1. In my opinion the authorities which are referred to by the learned Recorder in his order of reference are conclusive upon the question which is now before us. The cases of Bull v. O'Sullivan L.R. 6 Q.B. 209, and Catty v. Fry L.R. 2 Ex. D. 265, which cases are entirely in accordance with the earlier authorities, are clear to show that in determining whether a document is sufficiently stamped for the purpose of deciding upon its admissibility in evidence, you must look at the document itself as it stands, and not at any collateral circumstances which may be shown in evidence; and exactly the same law is laid down in this Court in the judgment of Sir Barnes Peacock in the case of Chandra Kant Mookerjee v. Kartik Charan Chaile 5 B.L.R. 103 in the passage at page 105 of the report. That is conclusive of the present case; for it is clear, I think, that the present Stamp Act in India ought to be construed according to the same principles of construction as the Stamp Act in England and the earlier Stamp Acts in this country. In argument, apparently, before the Recorder, Section 67 of the Act was referred to. That section imposes penalties in certain cases upon persons who post-date bills of exchange. It is not necessary to say whether a cheque is a bill of exchange within the meaning of that section, or what the effect of that section would be, in any case to which it applied, upon the admissibility of a bill, because in the present case there is no evidence apparently, and certainly no finding, of the circumstance which alone could make the section applicable, namely, the intention to defraud. The result is that we answer the question referred to us in the affirmative.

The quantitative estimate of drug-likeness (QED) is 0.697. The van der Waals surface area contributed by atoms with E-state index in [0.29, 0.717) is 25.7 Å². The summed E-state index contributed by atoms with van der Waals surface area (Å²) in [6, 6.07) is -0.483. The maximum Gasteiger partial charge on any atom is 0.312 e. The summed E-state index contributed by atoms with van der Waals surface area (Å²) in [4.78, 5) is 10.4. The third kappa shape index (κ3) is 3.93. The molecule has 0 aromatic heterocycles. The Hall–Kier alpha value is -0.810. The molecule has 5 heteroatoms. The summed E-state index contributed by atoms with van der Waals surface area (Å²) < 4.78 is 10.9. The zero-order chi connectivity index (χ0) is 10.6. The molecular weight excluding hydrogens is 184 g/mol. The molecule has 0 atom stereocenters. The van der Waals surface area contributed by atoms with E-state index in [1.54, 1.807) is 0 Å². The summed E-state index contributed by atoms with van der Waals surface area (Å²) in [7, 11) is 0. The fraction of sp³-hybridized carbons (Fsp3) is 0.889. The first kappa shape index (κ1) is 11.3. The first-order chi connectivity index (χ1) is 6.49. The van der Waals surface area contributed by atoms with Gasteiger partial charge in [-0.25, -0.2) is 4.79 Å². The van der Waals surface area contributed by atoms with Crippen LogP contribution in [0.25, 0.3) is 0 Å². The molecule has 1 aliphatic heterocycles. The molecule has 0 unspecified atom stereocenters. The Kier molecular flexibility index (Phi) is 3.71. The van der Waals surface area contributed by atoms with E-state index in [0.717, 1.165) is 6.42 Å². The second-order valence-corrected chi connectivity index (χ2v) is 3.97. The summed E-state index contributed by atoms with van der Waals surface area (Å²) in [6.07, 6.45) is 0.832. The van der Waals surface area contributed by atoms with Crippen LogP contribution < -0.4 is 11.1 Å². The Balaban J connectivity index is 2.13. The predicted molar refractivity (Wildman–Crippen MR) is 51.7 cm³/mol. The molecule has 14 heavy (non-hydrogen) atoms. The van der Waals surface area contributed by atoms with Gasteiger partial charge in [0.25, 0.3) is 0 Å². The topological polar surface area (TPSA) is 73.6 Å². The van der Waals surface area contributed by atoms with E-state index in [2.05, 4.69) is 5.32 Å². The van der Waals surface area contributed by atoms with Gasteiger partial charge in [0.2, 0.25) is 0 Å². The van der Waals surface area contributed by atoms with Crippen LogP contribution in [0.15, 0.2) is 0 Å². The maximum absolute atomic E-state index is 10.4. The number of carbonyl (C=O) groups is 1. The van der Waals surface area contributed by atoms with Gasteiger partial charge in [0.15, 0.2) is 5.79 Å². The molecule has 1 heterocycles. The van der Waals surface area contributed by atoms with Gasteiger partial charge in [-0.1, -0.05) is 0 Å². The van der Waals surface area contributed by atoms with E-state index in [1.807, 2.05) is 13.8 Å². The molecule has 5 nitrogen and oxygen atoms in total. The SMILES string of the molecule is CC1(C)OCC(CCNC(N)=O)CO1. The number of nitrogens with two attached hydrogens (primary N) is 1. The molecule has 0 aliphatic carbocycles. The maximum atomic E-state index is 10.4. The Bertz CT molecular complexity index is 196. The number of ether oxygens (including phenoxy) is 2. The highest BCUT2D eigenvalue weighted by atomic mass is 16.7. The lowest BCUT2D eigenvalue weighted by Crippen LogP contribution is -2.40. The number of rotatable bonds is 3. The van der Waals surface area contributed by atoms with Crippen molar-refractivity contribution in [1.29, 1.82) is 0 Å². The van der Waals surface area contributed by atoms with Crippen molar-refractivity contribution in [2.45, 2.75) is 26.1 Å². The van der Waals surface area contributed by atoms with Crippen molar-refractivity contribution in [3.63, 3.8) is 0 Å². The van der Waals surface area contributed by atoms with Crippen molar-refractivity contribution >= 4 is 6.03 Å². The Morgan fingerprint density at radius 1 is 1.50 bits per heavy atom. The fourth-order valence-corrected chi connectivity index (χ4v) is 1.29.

2. I agree with this decision.